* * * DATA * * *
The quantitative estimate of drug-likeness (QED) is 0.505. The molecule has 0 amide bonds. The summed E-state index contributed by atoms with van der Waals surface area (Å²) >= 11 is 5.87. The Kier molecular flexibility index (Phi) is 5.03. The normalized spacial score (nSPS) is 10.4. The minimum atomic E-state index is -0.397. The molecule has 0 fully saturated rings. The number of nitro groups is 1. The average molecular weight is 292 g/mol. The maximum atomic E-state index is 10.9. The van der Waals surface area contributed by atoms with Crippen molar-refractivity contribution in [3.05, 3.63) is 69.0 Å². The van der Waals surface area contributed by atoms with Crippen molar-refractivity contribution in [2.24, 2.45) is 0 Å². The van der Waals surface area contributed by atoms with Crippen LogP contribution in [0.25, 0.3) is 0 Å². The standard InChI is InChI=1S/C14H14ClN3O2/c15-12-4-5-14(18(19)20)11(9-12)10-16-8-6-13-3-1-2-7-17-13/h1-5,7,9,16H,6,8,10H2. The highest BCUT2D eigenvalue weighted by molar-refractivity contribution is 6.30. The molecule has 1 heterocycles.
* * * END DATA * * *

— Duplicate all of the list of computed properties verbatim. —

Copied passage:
The quantitative estimate of drug-likeness (QED) is 0.505. The molecule has 0 amide bonds. The summed E-state index contributed by atoms with van der Waals surface area (Å²) >= 11 is 5.87. The Kier molecular flexibility index (Phi) is 5.03. The normalized spacial score (nSPS) is 10.4. The minimum atomic E-state index is -0.397. The molecule has 0 fully saturated rings. The number of nitro groups is 1. The average molecular weight is 292 g/mol. The maximum atomic E-state index is 10.9. The van der Waals surface area contributed by atoms with Crippen molar-refractivity contribution in [3.05, 3.63) is 69.0 Å². The van der Waals surface area contributed by atoms with Crippen molar-refractivity contribution in [2.24, 2.45) is 0 Å². The van der Waals surface area contributed by atoms with Crippen LogP contribution in [0.25, 0.3) is 0 Å². The standard InChI is InChI=1S/C14H14ClN3O2/c15-12-4-5-14(18(19)20)11(9-12)10-16-8-6-13-3-1-2-7-17-13/h1-5,7,9,16H,6,8,10H2. The highest BCUT2D eigenvalue weighted by molar-refractivity contribution is 6.30. The molecule has 1 heterocycles.